New Treasures: Agent of the Imperium by Marc Miller

New Treasures: Agent of the Imperium by Marc Miller

Agent of the Imperium Marc Miller-smallMarc Miller created Traveller back in 1977, and over the last forty years it’s become pretty much the de facto science fiction role playing game. It’s certainly the one to beat, anyway.

A few years back Marc Miller launched a Kickstarter to fund the publication of the Traveller novel Agent of the Imperium. It was a huge success. raising $35,113 from 970 backers, and the book appeared in 2015. Like most Kickstarter-funded book projects however, it’s early success didn’t immediately translate into a lot of readers.

Baen Books is hoping to rectify that with a 2020 reissue, which arrived this week in a handsome new trade paperback edition. Here’s an excerpt from Shannon Appelcline’s thoughtful review at RPG.Net.

Jonathan Bland is a dead man, but he lives on in a technological wafer that allows him to exist again for 30 days at a time as an Agent of the Imperium. When called upon, he continues the work of the Imperial Quarantine Agency — which as often as not requires the scrubbing of dangerous planets. Jonathan Bland is a dead man, but that doesn’t mean he’s stopped learning… The threats of Agent of the Imperium include rogue robots, virulent diseases, and psionic infections, but at its core it’s a journey into the heart of a man who lives the most unusual life imaginable….

Agent of the Imperium is a troubleshooter novel, much like the Retief series (1967+) that Miller has listed as an influence on Traveller. Here, you can see the connection; where Keith Laumer wrote silly tales of a diplomatic troubleshooter, Miller instead offers the serious and sometimes grim tales of a quarantine troubleshooter in the Official Traveller Universe….

It is surprising that Marc Miller is able to incorporate so many elements of the Traveller universe in such an effortless, organic way. Vilani, psionics, newts, stasis globes, Geonee, naval officers, Threep, and amber zones. They’re all here, and they never feel gratuitous. Somehow, Miller is able both to fill Agent of the Imperium with the wonders of the Third Imperium and to convince us that he had to include those many and varied elements to give us the complete story…. Agent of the Imperium also does a great job of depicting Traveller‘s history. Because his book is set so far before the Golden Age, Miller is able to easily introduce historic elements such as the Frontier Wars and the Emperors of the Flag that could be backstory for any Traveller game… At the same time, Miller also foreshadows some of the future problems of the Imperium — great mysteries from the final days of the classic game. It’s an impressive (and surprising) trick.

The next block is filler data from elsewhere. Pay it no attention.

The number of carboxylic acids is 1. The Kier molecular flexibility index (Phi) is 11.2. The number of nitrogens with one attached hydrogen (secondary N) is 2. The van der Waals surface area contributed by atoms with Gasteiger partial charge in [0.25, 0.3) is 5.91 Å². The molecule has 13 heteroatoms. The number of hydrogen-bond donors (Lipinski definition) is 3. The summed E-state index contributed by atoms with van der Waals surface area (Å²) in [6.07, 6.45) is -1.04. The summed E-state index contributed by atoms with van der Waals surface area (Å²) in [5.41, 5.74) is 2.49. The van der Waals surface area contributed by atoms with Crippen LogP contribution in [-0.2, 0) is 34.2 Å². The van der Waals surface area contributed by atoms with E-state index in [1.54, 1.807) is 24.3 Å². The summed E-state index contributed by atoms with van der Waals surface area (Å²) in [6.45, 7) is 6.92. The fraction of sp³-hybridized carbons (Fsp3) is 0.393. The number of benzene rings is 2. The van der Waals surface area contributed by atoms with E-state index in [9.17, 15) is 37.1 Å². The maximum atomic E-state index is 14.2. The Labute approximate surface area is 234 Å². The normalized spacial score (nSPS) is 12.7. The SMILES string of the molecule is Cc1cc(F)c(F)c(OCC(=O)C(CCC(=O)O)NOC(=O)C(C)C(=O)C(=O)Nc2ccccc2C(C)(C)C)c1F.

Agent of the Imperium was published by Baen Books on November 3, 2020. It is 368 pages, priced at $16 in trade paperback and $8.99 in digital formats. The cover is by Alan Pollack. Read a generous sample at the Baen website.

See all our recent New Treasures here.

Notify of

Newest Most Voted
Inline Feedbacks
View all comments
Thomas Parker

Sue, this is a Las Vegas-quality John O’Neill impersonation!


I didn’t realize it wasn’t John until I got to the comments!

John ONeill

LOL! I signed in to Sue’s account to help post her article Thursday night, and then got so caught up in ongoing election news I completely forgot to sign out.

As a result I managed to write and post this article yesterday while still signed as Sue AND I NEVER NOTICED.

I still didn’t notice today until I saw these comments!

I was about to delete Sue’s version and recreate the entire article under my name… but that would obliterate these comments, and that would be a shame. I think I’ll just leave it as as, as a testament to Sue’s magic. 🙂

Eugene R.

Hmm, we have never seen a photo of both you and Goth Chick together, have we, ‘Mister’ O’Neill?

Thomas Parker

By God, Eugene – you’re right! I smell a conspiracy on a level with the Stooges/Angels coverup. You don’t know about that? Well, there were six Stooges – Moe, Larry, Curly, Shemp, Joe Besser, and Curly Joe DeRita…and there were six Charlie’s Angels – Kate Jackson, Farrah Fawcett, Jacqueline Smith, Cheryl Ladd, Shelly Hack, and Tanya Roberts. And the Stooges and Angels were never seen together either!!

John ONeill

Rumors that Sue Granquist and I are the same person can only enhance my rep… so bring ’em on. 🙂


Now I’m wondering if every name here has been all John the whole time


I got the Kindle edition when it was released a couple of years back. It’s probably the only Traveller fiction I have enjoyed. Everything else I have tried to read has just fallen flat.

John ONeill

Dmont — glad to hear that! I’ve heard lots of good things about the book.

Was it originally published as a series of stories? The description makes it sound very episodic.

Would love your thoughts, please comment.x